Apparently HBO realized the target audience for True Detective, which I have to think is middle-aged white guys (read Me), would be too tuckered out after half a day of Superbowl-related viewing to watch a dark, police procedural -- that other mainstay of our demographic. So we were forced to interact with our families Sunday night and wait another week for Episode 4 of this twisted, brooding show.
But after three episodes, it’s time to look back and ask – Who’s the better actor, Harrelson or Mcconaughey? I mean they’re in the same show, written by the same writer, and they’re both portraying southern cops. That’s a pretty even playing field, right? So, dear readers -- most of whom, I assume, are writers and actors -- let’s talk Acting Chops ...
Firstly, Mcconaughey’s been swimming in some deep method, not to mention make-up (Astoundingly, he actually appears older than Harrelson). Yes, Rust creeps around like the depressed guy he should be, considering all he’s lost (his family). And sure, Rust’s inner darkness compelled us in the first episode as he blankly gazed out car windows and occasionally grunted about the meaninglessness of all human experience. But Mcconaughey's approach is hard to sustain, especially when, in later episodes, Rust must communicate. Or when he goes on a double date with Martin (Harrelson) and his implausibly young wife (Michelle Monaghan, playing Maggie). Suddenly, the story has to bend to accommodate Mcconaughey's method-induced darkness, which is, after all, merely a condition. Rust, the guy who seems almost on the spectrum, is expected to party it up at a barn dance? Does anybody really believe Maggie would set him up with her best friend? Conclusion: there’s a long-term story cost to Mcconaughey’s method. Note to actors: make yourself into a brooding, simmering void and we’ll have trouble buying you as a chatterbox later on when the writer needs you to help tell the story. Or when you -- again, this is hard to buy -- spontaneously decide to mow your partner's lawn and flirt with his wife.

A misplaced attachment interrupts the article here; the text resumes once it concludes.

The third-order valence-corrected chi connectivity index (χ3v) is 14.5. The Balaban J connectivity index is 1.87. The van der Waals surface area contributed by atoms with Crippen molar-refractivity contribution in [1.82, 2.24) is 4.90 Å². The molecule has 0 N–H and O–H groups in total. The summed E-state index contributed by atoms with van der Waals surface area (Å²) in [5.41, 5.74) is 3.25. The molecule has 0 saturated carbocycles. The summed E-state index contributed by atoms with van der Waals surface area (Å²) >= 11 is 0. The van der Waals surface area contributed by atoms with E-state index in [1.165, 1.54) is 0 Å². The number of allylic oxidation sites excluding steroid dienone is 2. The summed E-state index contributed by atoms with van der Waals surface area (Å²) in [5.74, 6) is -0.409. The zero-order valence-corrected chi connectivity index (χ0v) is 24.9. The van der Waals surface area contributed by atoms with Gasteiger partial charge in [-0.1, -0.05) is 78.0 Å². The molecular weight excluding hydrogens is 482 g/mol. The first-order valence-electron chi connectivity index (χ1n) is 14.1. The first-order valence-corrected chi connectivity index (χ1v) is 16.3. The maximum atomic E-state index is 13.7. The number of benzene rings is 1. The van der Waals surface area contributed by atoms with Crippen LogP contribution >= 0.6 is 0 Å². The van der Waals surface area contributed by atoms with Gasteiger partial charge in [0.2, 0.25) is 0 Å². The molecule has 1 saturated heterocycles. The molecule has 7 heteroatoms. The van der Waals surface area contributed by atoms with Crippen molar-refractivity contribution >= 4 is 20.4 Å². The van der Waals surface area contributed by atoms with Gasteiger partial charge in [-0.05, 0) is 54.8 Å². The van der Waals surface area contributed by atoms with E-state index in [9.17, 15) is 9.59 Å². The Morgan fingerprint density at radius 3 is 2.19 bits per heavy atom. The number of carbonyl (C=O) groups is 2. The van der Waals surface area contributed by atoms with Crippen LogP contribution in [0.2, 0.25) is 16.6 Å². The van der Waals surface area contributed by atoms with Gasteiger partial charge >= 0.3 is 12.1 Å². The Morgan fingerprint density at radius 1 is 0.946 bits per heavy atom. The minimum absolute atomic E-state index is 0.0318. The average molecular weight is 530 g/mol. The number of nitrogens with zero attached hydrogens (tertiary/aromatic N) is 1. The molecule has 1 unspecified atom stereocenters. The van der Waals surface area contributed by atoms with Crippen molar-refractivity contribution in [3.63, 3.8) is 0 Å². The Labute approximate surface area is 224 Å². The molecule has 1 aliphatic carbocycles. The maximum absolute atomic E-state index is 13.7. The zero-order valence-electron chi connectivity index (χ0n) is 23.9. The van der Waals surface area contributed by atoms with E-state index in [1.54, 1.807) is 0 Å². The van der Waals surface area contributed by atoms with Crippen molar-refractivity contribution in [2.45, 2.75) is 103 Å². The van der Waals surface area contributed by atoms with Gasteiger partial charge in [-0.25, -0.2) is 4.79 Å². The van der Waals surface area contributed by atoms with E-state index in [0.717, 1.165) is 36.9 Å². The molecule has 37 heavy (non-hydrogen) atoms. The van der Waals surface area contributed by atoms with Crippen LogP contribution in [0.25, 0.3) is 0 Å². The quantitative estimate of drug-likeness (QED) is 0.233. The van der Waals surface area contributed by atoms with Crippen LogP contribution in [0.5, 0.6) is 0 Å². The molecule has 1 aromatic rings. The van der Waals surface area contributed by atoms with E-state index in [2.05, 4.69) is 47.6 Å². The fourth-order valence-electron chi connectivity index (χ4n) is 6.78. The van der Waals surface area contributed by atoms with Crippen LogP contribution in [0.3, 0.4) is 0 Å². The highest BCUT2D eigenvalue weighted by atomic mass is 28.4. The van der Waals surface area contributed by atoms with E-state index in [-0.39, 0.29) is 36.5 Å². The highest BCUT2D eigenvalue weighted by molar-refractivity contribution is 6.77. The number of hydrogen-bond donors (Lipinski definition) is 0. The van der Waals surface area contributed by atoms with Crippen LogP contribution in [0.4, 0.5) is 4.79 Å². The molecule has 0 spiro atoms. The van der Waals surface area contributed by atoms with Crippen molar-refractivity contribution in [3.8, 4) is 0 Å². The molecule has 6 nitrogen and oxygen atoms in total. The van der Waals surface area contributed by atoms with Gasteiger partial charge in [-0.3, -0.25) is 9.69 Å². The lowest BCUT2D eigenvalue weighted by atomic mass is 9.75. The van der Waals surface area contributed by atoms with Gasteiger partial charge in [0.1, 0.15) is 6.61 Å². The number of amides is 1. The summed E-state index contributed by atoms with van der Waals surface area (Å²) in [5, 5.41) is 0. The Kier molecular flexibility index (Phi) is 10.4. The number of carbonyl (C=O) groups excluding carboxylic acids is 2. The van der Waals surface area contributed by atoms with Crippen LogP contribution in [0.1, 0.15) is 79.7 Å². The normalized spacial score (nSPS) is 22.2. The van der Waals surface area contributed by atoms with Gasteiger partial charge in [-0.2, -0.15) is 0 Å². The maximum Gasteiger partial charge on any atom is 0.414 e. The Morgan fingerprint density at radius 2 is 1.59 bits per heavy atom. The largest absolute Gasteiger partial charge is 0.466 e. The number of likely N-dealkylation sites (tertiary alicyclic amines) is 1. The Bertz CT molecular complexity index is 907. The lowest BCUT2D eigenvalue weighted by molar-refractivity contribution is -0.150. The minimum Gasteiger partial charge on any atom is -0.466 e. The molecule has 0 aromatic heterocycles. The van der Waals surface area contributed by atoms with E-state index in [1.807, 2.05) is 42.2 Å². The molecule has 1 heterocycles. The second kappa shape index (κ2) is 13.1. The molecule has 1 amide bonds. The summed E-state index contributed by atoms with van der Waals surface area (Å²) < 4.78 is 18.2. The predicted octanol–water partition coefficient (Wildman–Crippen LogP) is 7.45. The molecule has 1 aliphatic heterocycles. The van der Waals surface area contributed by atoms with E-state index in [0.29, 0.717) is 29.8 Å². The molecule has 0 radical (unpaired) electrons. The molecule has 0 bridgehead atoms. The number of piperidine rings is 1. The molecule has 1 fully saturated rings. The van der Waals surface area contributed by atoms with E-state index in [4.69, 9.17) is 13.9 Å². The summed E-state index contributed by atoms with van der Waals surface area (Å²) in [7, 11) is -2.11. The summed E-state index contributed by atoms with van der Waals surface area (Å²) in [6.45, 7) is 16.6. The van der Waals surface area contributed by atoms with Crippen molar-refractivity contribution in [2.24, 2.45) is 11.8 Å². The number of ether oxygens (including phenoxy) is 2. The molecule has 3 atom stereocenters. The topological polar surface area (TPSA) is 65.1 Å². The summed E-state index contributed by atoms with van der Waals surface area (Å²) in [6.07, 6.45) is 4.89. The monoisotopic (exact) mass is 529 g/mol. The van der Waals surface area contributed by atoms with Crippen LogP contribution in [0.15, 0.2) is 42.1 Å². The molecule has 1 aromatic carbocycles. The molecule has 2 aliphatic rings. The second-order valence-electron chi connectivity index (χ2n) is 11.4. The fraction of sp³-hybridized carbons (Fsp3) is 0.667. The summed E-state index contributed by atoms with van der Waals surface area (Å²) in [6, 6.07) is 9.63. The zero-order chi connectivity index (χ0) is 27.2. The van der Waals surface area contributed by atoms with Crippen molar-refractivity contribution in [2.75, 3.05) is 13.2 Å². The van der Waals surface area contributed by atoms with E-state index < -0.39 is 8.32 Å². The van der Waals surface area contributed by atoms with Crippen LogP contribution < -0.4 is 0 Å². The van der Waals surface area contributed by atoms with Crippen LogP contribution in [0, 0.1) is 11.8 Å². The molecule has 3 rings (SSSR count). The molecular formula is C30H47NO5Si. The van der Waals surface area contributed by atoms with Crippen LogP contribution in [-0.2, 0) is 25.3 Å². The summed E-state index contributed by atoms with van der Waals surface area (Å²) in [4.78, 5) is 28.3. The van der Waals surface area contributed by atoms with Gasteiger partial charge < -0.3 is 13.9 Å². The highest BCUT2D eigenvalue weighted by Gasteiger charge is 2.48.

On the other hand, Harrelson pretty much plays Martin Hart the way he plays everything – as himself in the situation. Or at least as a shade of himself. Yes, he’s incorporated a small crutch; he keeps his jaw clenched, Sling Blade style, almost all the time. I assume this is intended to help us distinguish between Woody, the funny fella we’ve known from so many movies and TV shows, and Woody, the now-serious cop. And it works well enough.
But Harrelson knows the key to just about all acting is to turn everything into an action. And as proof, I submit this entertaining little CLIP from Episode 1 ("I'm just a regular-type guy ..."), in which he turns a snippet of a seemingly innocuous monologue into an active dramatic scene. Watch him build to the moment where he drops his little, dirty joke on the interviewers. His action? He’s testing them. That’s what he’s playing underneath that little monologue where he talks about the different types of detectives. He knows they’re not just asking about the weather and he suspects they think he did something wrong, so he tests them. What can I get away with? What will they let me say? I think I’ll jerk their chains and see how they react.
OK, I’ll stop trying to interpret the subtext of Nic Pizzolato’s well-written, compelling character. But it shows you what a great actor can do by simply playing an action and using the words as a tool. That’s how Woody serves the story. But when Mcconaughey is soaking up audience sympathy with the mere portrayal of a condition, he burdens the story. Yes, he’s a great actor and the show’s basically working well, but Mcconaughey's method sometimes gets in the way. And so far, in True Detective, Woody’s doing more with action than Matt’s doing with method.